Boron was discovered in 1808
and large-scale mining of borax took place during the 1880s in Death Valley, California.
Since then, principal boron ores are found in evaporated lake beds
in the southwestern United States in the form of borax,
Pure boron is a crystalline, high-melting substance having very low electrical and thermal
conductivity. It is almost as hard as diamond.
Boron and its compounds are widely used. These include:
Borax, which is a slightly alkaline compound, is added to laundry detergents for pH control.
Sodium perborate (NaBO3) is a mild but effective bleach (Clorox II).
Trace amounts of boron is required for plant growth. Its salt is mixed with superphosphate and are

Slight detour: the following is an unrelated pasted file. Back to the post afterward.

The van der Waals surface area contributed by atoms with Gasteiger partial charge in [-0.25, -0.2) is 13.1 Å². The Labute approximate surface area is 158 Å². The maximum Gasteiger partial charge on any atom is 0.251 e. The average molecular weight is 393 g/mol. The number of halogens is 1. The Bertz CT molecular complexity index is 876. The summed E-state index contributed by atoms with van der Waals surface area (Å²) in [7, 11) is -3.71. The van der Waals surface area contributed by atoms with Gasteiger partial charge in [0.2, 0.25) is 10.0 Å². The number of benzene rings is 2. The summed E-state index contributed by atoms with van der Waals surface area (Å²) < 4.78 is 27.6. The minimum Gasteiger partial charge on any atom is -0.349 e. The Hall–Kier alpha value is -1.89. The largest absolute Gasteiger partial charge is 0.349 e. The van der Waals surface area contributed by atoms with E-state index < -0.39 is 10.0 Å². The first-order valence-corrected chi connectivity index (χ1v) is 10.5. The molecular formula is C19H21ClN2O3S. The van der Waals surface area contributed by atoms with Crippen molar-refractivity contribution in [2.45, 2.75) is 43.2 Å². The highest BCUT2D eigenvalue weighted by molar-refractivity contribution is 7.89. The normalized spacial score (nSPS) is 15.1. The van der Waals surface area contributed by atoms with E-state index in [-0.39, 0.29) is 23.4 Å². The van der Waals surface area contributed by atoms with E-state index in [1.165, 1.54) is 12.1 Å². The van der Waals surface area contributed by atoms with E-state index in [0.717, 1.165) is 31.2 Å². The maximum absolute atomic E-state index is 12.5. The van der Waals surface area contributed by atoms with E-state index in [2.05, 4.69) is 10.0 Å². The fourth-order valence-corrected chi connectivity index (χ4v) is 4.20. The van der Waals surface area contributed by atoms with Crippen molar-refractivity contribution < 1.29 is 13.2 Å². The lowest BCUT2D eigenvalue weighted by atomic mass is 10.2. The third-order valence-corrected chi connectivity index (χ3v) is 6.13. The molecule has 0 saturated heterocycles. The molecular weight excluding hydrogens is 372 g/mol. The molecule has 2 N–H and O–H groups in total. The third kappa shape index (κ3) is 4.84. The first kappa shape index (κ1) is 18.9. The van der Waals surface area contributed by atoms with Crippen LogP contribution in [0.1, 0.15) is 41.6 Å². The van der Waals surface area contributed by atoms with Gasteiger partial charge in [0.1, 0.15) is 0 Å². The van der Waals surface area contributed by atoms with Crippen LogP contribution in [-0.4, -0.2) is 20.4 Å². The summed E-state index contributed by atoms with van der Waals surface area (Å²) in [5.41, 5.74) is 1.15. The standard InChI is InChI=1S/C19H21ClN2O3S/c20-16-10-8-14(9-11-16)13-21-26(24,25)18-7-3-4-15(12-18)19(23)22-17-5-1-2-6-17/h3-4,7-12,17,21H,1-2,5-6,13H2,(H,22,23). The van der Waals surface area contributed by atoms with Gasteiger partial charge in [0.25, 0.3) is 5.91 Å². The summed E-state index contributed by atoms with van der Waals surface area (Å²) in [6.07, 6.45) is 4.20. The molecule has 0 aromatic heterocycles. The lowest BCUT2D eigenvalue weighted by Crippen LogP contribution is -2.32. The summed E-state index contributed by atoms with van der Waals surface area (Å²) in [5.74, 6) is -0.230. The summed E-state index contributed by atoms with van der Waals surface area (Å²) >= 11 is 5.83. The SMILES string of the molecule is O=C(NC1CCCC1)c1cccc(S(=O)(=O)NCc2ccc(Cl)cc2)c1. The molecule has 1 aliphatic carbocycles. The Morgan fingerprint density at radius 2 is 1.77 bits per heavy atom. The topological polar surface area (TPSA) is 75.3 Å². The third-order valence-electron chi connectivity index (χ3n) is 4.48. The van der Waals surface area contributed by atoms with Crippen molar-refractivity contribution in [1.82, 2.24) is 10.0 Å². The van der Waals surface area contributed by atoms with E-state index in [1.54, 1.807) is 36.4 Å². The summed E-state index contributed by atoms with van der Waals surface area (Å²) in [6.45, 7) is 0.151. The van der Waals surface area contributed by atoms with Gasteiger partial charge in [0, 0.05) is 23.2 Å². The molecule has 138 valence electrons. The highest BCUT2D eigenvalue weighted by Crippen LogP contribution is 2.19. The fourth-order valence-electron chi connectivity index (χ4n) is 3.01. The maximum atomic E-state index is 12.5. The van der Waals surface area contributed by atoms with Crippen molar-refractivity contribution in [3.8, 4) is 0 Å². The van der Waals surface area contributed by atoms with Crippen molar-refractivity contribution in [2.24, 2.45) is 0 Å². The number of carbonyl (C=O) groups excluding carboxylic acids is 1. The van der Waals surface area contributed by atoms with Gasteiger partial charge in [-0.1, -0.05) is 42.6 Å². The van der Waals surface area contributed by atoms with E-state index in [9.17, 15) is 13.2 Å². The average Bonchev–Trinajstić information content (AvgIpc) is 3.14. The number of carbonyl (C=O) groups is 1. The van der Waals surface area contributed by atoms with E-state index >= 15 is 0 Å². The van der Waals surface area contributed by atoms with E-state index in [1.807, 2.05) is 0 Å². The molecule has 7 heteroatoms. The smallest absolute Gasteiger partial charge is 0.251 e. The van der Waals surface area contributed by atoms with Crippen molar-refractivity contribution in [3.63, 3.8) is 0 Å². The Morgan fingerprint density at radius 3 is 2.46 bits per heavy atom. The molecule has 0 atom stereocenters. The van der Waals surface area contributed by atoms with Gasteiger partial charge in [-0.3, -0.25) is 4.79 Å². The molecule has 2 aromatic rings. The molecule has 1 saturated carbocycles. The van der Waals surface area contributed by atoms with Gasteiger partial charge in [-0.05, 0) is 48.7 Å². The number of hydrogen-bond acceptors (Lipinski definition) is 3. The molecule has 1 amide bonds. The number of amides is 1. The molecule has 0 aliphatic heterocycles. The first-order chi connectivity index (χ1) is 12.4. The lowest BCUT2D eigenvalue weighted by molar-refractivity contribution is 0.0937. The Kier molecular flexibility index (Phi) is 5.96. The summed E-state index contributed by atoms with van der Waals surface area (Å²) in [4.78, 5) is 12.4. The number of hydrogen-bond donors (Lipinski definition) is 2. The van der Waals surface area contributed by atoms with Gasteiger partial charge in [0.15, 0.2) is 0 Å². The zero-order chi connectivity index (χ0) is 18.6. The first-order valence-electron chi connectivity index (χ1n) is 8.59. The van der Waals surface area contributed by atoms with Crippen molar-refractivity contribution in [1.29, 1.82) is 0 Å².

applied to the soils.
Boron nitride and boron carbide are used as abrasives.
Boron is used in soldering and welding as a flux it can dissolve metal oxide films.
Dilute boric acid are used as mild antiseptics and antifungal agents.
Boric oxide is a raw material used in the manufacture of glass.
Pyrex glassware is a type of borosilicate
glass in which some of the sodium and calcium
are replaced by boron.
Alloys and polymers used in jet engines are strengthened by the addition of fibres of elemental boron.
Boron or cadmium-containing control rods in nuclear reactors are
used to absorb neutrons to control the chain reaction to proceed at a steady rate.